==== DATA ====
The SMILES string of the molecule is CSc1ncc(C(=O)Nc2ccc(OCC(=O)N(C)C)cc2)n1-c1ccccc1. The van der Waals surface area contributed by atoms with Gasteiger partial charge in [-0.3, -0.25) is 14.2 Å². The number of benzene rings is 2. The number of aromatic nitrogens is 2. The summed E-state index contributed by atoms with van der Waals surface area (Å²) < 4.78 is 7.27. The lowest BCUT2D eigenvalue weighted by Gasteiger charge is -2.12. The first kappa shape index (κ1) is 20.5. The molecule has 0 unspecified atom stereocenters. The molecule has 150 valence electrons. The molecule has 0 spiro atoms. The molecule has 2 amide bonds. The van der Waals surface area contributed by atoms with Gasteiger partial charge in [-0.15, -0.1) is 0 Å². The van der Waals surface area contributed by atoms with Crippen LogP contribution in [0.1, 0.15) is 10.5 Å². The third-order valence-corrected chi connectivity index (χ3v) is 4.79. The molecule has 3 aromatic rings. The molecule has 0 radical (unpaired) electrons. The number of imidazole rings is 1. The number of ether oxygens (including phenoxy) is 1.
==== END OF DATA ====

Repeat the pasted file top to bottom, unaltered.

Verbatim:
The SMILES string of the molecule is CSc1ncc(C(=O)Nc2ccc(OCC(=O)N(C)C)cc2)n1-c1ccccc1. The van der Waals surface area contributed by atoms with Gasteiger partial charge in [-0.3, -0.25) is 14.2 Å². The number of benzene rings is 2. The number of aromatic nitrogens is 2. The summed E-state index contributed by atoms with van der Waals surface area (Å²) < 4.78 is 7.27. The lowest BCUT2D eigenvalue weighted by Gasteiger charge is -2.12. The first kappa shape index (κ1) is 20.5. The molecule has 0 unspecified atom stereocenters. The molecule has 150 valence electrons. The molecule has 0 spiro atoms. The molecule has 2 amide bonds. The van der Waals surface area contributed by atoms with Gasteiger partial charge in [-0.15, -0.1) is 0 Å². The van der Waals surface area contributed by atoms with Crippen LogP contribution in [0.1, 0.15) is 10.5 Å². The third-order valence-corrected chi connectivity index (χ3v) is 4.79. The molecule has 3 aromatic rings. The molecule has 0 radical (unpaired) electrons. The number of imidazole rings is 1. The number of ether oxygens (including phenoxy) is 1.